What is different about this report are the names that appear on the Advisory Board.  There are 11 retired military personnel named; four Generals, one Lieutenant General, four Admirals and two Vice Admirals.  I'd say that's pretty unusual.  Each of these men brought decades of first-hand experience in various parts of the world to the table, in fact, the section of the report entitled "Regional Impacts of Climate Change" are divided into subsections that are entitled "Voice of Experience" where each member offers his perspective, from his military experience, on the potential impacts of climate change on the national security of the United States over the next 30 to 40 years in an attempt to allow the military to adapt to the world's new reality.  When one thinks of national security, climate change is probably one of the last things that most people associate with any type of "code red" alert.

Here is a selection from the introduction to the report, directed to the readers:

"During our decades of experience in the U.S. military, we have addressed many national security challenges, from containment and deterrence of the Soviet nuclear threat during the Cold War to terrorism and extremism in recent years.

Global climate change presents a new and very different type of national security challenge.

Over many months and meetings, we met with some of the world’s leading climate scientists, business leaders, and others studying climate change. We viewed their work through the lens of our military experience as warfighters, planners, and leaders. Our discussions have been lively, informative, and very sobering...

The nature and pace of climate changes being observed today and the consequences projected by the consensus scientific opinion are grave and pose equally grave implications for our national security. Moving beyond the arguments of cause and effect, it is important that the U.S. military begin planning to address these potentially devastating effects. The consequences of climate change can affect the organization, training, equipping, and planning of the military services. The U.S. military has a clear obligation to determine the potential impacts of climate change on its ability to execute its missions in support of national security objectives.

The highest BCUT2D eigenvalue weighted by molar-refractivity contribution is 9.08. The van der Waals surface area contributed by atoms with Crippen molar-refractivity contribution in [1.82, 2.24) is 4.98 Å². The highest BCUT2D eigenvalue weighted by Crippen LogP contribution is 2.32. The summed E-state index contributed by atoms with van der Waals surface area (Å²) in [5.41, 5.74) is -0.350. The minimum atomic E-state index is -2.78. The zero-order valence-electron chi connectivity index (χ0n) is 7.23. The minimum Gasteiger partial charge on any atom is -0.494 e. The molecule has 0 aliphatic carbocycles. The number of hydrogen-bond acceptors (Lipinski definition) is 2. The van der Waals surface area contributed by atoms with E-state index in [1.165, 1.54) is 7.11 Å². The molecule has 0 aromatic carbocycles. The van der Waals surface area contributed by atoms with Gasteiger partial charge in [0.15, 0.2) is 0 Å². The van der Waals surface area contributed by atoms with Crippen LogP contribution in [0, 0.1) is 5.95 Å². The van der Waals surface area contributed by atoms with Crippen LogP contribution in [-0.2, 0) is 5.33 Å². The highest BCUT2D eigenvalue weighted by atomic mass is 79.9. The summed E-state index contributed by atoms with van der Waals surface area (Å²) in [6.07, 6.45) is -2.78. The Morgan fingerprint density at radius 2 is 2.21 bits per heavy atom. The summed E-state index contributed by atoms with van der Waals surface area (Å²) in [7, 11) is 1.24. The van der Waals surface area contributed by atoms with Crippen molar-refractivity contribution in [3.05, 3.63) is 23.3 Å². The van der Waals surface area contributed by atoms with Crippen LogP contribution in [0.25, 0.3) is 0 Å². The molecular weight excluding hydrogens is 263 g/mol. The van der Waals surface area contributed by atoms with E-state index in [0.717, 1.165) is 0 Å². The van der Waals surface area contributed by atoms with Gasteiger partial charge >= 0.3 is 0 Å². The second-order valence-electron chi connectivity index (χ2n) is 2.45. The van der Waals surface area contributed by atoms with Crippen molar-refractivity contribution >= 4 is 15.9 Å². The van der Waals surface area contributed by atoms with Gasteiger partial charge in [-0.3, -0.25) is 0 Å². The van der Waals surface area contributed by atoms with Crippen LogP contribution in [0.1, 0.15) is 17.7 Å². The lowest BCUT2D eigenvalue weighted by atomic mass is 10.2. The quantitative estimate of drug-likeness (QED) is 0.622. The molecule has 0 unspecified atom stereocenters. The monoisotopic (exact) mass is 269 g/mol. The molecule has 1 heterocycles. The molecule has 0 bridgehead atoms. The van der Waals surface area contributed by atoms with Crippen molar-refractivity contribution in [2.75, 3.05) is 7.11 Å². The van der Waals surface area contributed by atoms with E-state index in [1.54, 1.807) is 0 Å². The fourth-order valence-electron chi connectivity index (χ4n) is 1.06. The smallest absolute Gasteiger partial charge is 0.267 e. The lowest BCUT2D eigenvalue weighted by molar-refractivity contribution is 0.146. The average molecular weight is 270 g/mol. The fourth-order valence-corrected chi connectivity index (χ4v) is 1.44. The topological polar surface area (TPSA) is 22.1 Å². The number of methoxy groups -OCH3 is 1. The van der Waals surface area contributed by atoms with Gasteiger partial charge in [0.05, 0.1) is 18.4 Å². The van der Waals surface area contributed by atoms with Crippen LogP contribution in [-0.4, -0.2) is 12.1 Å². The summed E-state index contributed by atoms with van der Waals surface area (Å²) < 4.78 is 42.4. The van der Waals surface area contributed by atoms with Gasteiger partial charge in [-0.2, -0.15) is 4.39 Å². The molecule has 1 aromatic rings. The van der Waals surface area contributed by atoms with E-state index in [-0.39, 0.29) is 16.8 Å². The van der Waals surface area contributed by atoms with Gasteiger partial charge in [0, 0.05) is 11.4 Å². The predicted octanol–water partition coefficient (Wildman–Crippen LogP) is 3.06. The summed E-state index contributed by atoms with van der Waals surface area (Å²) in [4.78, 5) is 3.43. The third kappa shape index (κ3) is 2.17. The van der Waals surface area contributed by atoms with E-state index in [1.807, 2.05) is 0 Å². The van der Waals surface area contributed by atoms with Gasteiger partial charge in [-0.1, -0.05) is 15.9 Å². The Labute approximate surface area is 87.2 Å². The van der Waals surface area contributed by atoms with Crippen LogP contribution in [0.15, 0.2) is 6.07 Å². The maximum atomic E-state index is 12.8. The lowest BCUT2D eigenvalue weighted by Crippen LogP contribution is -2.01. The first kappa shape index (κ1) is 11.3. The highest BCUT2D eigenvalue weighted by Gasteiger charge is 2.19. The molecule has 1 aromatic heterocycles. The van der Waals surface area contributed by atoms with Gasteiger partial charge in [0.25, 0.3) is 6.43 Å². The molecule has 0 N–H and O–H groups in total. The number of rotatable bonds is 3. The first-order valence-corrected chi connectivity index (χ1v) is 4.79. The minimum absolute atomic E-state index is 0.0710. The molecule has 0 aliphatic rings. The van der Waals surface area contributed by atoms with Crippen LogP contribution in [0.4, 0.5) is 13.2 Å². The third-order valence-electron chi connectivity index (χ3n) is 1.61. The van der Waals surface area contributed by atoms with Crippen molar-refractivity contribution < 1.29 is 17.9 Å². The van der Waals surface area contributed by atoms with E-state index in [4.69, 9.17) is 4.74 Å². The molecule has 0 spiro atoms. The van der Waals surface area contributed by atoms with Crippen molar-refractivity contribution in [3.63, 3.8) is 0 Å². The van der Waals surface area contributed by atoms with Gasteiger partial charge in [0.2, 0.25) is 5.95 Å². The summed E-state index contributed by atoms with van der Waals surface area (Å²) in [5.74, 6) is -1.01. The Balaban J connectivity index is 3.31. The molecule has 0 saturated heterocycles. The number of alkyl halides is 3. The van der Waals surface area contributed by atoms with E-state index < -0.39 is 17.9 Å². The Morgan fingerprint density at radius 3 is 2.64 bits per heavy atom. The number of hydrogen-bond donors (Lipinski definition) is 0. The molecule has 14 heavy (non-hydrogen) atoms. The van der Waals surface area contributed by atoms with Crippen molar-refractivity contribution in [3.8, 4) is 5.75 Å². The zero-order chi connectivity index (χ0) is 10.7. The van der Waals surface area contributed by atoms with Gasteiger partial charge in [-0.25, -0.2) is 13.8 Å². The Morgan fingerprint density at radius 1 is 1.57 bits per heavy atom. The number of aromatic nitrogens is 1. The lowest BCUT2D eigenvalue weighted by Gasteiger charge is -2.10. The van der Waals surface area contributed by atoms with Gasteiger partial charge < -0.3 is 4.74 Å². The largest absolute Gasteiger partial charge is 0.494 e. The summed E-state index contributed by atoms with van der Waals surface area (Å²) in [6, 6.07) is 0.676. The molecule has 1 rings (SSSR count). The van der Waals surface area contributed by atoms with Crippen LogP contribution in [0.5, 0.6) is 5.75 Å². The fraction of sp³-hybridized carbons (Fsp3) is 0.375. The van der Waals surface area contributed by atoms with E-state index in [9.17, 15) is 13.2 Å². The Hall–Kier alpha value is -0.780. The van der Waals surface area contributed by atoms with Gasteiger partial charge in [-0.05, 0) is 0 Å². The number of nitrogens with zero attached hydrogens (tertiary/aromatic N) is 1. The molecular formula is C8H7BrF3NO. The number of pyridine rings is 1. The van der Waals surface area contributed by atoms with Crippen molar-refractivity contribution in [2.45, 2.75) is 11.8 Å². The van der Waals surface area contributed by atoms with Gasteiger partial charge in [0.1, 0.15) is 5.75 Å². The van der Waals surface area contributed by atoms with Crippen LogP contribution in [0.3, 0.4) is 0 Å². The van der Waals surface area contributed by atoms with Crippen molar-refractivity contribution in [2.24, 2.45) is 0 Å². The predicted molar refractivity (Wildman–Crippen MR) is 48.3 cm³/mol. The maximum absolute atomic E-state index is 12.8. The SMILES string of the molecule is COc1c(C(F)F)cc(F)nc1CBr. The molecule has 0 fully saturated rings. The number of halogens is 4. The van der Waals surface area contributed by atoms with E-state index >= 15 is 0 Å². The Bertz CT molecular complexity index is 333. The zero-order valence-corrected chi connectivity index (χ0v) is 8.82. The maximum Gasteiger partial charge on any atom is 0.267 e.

Climate change can act as a threat multiplier for instability in some of the most volatile regions of the world, and it presents significant national security challenges for the United States. Accordingly, it is appropriate to start now to help mitigate the severity of some of these emergent challenges. The decision to act should be made soon in order to plan prudently for the nation’s security. The increasing risks from climate change should be addressed now because they will almost certainly get worse if we delay."

Whether or not you believe in the concept of global climate change (and I happen to), it is certainly sobering to read these words from a group of men who have had "their fingers on the button".

On to the report.

The report was structured to answer 3 main questions:

1.) What conditions are climate changes likely to produce around the world that would represent security risks to the United States?

2.)  What are the ways in which these conditions may affect America’s national security interests?

3.) What actions should the nation take to address the national security consequences of climate change?